Advanced Search
MyIDEAS: Login

Liquidity, Moral Hazard and Inter-Bank Market Collapse

Contents:

Author Info

  • Kharroubi, E.
  • Vidon E.

Abstract

This paper proposes a framework to analyze the functioning of the inter-bank liquidity market and the occurrence of liquidity crises. The model relies on three key assumptions: (i) liquidity provisioning is not verifiable -it cannot be contracted upon-, (ii) banks face moral hazard when confronted with liquidity shocks-unobservable effort can help overcome the shock-, (iii) liquidity shocks are private information - they cannot be diversified away-. Under these assumptions, the equilibrium risk-adjusted return on liquidity provisioning increases with the aggregate equilibrium volume of ex ante liquidity provision. As a consequence, banks may provision too little liquidity compared with the social optimum. Within this framework we derive two main results. First inter-bank market collapse is an equilibrium. Second such an equilibrium is more likely when (i) the individual probability of the liquidity shock is lower, (ii) ex ante competition between banks on illiquid long term assets is larger.

Download Info

If you experience problems downloading a file, check if you have the proper application to view it first. In case of further problems read the IDEAS help page. Note that these files are not on the IDEAS site. Please be patient as the files may be large.
File URL: http://www.banque-france.fr/uploads/tx_bdfdocumentstravail/ner227.pdf
Download Restriction: no

Bibliographic Info

Paper provided by Banque de France in its series Working papers with number 227.

as in new window
Length: 39 pages
Date of creation: 2008
Date of revision:
Handle: RePEc:bfr:banfra:227

Contact details of provider:
Postal: Banque de France 31 Rue Croix des Petits Champs LABOLOG - 49-1404 75049 PARIS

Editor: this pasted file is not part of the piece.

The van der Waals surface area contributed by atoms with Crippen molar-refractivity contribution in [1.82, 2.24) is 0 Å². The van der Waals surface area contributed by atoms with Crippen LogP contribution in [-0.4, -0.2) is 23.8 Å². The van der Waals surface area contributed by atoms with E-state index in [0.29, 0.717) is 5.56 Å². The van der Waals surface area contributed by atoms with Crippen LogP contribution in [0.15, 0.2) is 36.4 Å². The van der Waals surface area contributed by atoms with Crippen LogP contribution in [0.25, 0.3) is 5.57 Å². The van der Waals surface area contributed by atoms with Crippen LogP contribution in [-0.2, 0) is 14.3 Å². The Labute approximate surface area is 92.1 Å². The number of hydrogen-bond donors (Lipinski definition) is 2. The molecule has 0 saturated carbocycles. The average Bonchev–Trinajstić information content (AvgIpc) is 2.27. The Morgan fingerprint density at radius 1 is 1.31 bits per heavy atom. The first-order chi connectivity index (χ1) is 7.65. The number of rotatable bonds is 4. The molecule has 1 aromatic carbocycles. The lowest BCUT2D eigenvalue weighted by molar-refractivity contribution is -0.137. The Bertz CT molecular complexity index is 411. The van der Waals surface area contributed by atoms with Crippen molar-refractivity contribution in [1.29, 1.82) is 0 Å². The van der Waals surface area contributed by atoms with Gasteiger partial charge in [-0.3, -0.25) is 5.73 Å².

Web page: http://www.banque-france.fr/
More information through EDIRC

Related research

Keywords: Liquidity Crisis ; Moral Hazard ; Interbank Market ; Competition;

Other versions of this item:

Find related papers by JEL classification:

References

References listed on IDEAS
Please report citation or reference errors to , or , if you are the registered author of the cited work, log in to your RePEc Author Service profile, click on "citations" and make appropriate adjustments.:
as in new window
  1. Franklin Allen & Douglas Gale, 1976. "Optimal Financial Crises," Center for Financial Institutions Working Papers 97-01, Wharton School Center for Financial Institutions, University of Pennsylvania.
  2. Freixas, Xavier & Holthausen, Cornelia, 2001. "Interbank market integration under asymmetric information," Working Paper Series 0074, European Central Bank.
  3. Yaron Leitner, 2005. "Financial Networks: Contagion, Commitment, and Private Sector Bailouts," Journal of Finance, American Finance Association, vol. 60(6), pages 2925-2953, December.
  4. Markus K. Brunnermeier & Lasse Heje Pedersen, 2005. "Predatory Trading," Journal of Finance, American Finance Association, vol. 60(4), pages 1825-1863, 08.
  5. Houston, Joel & James, Christopher, 1996. " Bank Information Monopolies and the Mix of Private and Public Debt Claims," Journal of Finance, American Finance Association, vol. 51(5), pages 1863-89, December.
  6. Saunders, Anthony & Wilson, Berry, 1996. "Contagious Bank Runs: Evidence from the 1929-1933 Period," Journal of Financial Intermediation, Elsevier, vol. 5(4), pages 409-423, October.
  7. Fama, Eugene F., 1985. "What's different about banks?," Journal of Monetary Economics, Elsevier, vol. 15(1), pages 29-39, January.
  8. Repullo, Rafael, 2005. "Liquidity, Risk-Taking and the Lender of Last Resort," CEPR Discussion Papers 4967, C.E.P.R. Discussion Papers.
  9. Douglas W. Diamond & Raghuram G. Rajan, 1999. "Liquidity Risk, Liquidity Creation and Financial Fragility: A Theory of Banking," NBER Working Papers 7430, National Bureau of Economic Research, Inc.
  10. Holmstrom, B & Tirole, J, 1996. "Private and Public Supply of Liquidity," Working papers 96-21, Massachusetts Institute of Technology (MIT), Department of Economics.
  11. Jean-Charles Rochet & Jean Tirole, 1996. "Interbank lending and systemic risk," Proceedings, Board of Governors of the Federal Reserve System (U.S.), pages 733-765.
  12. Gorton, Gary, 1985. "Clearinghouses and the Origin of Central Banking in the United States," The Journal of Economic History, Cambridge University Press, vol. 45(02), pages 277-283, June.